History In Space

The asteroids sharing Jupiter’s orbit around the sun fall into two large groups. When working to correctly calculate their orbits, astronomer Johann Palisa started the convention to call one group of asteroids “Trojan” and the other “Greek.” And asteroids in each group are given names from their respective groups -- Achilles for a Greek asteroid, for instance.

However, the asteroids 617 Patroclus and 624 Hektor were named before the Greek/Trojan rule was suggested, resulting in a Greek spy in the Trojan camp and a Trojan spy in the Greek camp.

Ancient Roman House Excavation Reveals Swords and Puppy Paws

Five Roman-style longswords were discovered in a house located in central Sardis, western Turkey’s ancient capital of the kingdom of Lydia. Only three swords had previously been found in the city. Buckles and a lead seal also recovered from the house suggest the residents may have been connected to the military or the city’s civil authorities. The longswords have been dated to about 500 CE. The house they were found in had been furnished with wall paintings that mimic draped curtains and multicolored marble, and terracotta floor tiles that were playfully imprinted before firing with a dog’s paw prints and finger-drawn outlines of birds resembling chickens or ducks. The house appears to have been occupied for approximately 200 years before it was destroyed by an earthquake in the early 600s CE.

Flying from Casablanca to Dakar in 1925, French military photographer Marcelin Flandrin captured this photo in the Atlas Mountains. This is the last known image of a wild Barbary Lion. The species massively declined in the mid-1800s due to human settlement in northern Africa pushing them out of coastal areas and depriving them of food sources. Then bounties for lion's heads finished them off by the 1880s, except for in small pockets of remote wilderness.

Nothing Is Certain But Death And Taxes

According to one historian, plane geometry was not invented by Euclid but by ancient tax collectors who wanted to determine land size to calculate how much taxes farmers owed on their fields' produce.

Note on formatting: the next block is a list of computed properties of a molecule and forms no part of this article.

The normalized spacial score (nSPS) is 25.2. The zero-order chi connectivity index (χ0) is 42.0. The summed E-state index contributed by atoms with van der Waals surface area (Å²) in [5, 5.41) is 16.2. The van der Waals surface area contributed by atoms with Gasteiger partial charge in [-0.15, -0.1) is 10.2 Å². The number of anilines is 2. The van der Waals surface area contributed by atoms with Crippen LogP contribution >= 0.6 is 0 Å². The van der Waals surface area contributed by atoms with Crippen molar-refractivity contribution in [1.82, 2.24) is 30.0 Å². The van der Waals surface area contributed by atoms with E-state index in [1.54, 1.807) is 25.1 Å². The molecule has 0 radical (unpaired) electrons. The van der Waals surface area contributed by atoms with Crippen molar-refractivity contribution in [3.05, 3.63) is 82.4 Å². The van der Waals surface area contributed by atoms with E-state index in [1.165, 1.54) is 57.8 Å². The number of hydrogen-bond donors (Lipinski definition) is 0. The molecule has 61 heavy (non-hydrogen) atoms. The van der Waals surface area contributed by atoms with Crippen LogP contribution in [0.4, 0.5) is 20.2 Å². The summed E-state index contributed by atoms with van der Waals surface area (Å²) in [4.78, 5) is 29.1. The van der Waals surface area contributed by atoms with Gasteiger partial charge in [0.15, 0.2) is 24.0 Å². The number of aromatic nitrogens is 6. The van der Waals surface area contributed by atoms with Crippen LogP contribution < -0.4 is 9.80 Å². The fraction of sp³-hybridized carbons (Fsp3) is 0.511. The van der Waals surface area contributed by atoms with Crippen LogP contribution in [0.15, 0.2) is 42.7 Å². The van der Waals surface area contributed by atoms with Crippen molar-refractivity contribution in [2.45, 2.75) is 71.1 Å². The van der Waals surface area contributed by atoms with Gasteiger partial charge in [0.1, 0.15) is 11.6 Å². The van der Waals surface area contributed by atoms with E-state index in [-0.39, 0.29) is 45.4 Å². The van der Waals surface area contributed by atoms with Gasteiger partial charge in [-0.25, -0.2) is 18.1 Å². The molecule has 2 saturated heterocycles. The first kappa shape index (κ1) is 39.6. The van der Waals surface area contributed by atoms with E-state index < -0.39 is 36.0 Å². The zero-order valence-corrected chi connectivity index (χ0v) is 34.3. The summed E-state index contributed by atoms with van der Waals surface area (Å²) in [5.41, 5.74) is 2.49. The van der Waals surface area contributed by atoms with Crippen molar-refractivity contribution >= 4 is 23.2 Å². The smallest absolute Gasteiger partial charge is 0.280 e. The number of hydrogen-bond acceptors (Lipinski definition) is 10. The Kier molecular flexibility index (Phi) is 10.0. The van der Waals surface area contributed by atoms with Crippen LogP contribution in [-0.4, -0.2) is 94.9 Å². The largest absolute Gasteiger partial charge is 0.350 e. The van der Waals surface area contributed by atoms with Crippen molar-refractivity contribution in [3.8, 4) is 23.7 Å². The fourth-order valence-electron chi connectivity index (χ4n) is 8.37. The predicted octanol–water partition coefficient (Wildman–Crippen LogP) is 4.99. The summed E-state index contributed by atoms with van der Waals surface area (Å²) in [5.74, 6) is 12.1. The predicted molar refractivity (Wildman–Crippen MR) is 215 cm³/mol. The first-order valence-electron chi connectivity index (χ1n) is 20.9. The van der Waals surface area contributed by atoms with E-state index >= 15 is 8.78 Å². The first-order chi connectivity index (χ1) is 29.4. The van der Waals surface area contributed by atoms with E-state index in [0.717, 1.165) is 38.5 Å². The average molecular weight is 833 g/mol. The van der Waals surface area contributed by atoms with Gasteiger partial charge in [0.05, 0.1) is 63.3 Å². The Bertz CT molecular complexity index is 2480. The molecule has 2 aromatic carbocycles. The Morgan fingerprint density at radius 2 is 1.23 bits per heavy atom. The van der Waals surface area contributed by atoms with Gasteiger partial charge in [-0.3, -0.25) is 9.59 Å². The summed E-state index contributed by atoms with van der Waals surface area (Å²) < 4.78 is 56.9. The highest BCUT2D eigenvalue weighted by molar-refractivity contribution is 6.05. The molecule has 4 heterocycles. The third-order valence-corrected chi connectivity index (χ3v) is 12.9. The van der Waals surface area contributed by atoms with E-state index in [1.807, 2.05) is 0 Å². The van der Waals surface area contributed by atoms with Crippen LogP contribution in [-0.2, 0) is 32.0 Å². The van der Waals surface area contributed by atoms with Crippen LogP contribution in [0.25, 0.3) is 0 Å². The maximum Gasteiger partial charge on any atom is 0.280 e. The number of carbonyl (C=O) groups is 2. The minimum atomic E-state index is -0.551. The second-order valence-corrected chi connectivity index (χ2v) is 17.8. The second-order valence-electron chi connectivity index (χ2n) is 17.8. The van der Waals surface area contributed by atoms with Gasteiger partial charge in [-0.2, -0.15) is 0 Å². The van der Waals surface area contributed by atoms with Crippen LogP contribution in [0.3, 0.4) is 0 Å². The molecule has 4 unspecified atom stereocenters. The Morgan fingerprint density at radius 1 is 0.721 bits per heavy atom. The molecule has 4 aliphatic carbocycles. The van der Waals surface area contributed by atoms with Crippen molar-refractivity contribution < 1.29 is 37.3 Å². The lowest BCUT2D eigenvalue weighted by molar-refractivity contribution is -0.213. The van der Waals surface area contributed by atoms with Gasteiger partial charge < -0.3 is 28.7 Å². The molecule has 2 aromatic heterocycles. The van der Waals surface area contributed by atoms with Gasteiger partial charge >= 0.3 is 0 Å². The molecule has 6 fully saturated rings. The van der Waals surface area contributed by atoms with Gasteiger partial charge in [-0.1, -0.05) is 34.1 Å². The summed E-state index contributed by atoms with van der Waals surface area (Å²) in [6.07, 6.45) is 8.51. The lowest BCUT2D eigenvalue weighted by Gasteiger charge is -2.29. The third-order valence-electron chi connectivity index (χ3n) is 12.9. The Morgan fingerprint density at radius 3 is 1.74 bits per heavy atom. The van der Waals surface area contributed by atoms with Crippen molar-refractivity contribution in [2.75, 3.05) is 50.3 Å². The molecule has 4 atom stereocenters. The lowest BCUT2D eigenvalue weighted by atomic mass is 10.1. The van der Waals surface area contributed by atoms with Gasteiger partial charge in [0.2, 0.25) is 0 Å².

A 2,000-year-old Egyptian mummy has been found with a golden tongue. It is speculated that the tongue was added so the deceased could speak in the afterlife. To the ancient Egyptians, everlasting life could begin after death, which was very similar to life. But the deceased could only get there if they passed a series of tests, such as swearing before judges that they behaved well during their lifetime. And swearing requires a tongue.

The burial was one of 16 burials at Taposiris Magna, which has temples dedicated to the gods Osiris and Isis. Previously, archaeologists found a hoard of coins decorated with the face of Cleopatra VII, suggesting the temples were in use during the queen's reign, or shortly afterwards when Egypt was incorporated into the Roman Empire.

This giant bull sculpture (nandi in Hindu) was carved from a single boulder as part of the lead-up to a major Hindu temple at the top of the Chamundi Hills. The nandi was constructed in 1659 during the time of Dodda Devaraja Wodeyar (1659 - 1673) the Maharaja of the Kingdom of Mysore.

The photograph with the man standing near for size was taken in 1895.

Bali's Unique Mourning Ritual

Bali is the only place that has been observed to consistently have funerals with no tears. In Bali, funerals are held two years after the person has died.

More Evidence of Human-Neanderthal Intermarriage Found

A new study of teeth recovered in the early 1900s from La Cotte de St. Brelade, a cave on the English Channel island of Jersey, suggests that the teeth came from two individuals whose ancestry was made up of a mix of Neanderthals and homo sapiens. The teeth date to 48,000 years ago. At the time, lower sea levels meant that the island was connected to today's mainland France. The teeth's owners could have walked there. “The roots look very Neanderthal, whereas the neck and crowns of the teeth look much more like those of modern humans,” said research team member Chris Stringer of London’s Natural History Museum.

The First Female Iranian Ruler

Musa (also spelled Mousa) was a ruling queen of the Parthian Empire from 2 BCE to 4 CE. She began life as an Italian slave-girl whose beauty meant she as gifted to the Parthian monarch Phraates IV (ruled 37 BCE – 2 BCE) by the Roman Emperor Augustus. Musa was wily and quickly became a favorite and then the queen. She ensured her position by giving birth to a son and heir Phraates. But she had her eyes set higher. In 2 BCE, Musa had Phraates IV poisoned and made herself and her son (now Phraates V) co-rulers of the Parthian Empire. Their reign was short. The pair were forced to flee to her Italian homeland after being deposed by the Parthian nobility.

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    By Lillian Audette

    This blog is a collection of the interesting, the weird, and sometimes the need-to-know about history, culled from around the internet. It has pictures, it has quotes, it occasionally has my own opinions on things. If you want to know more about anything posted, follow the link at the "source" on the bottom of each post. And if you really like my work, buy me a coffee or become a patron!

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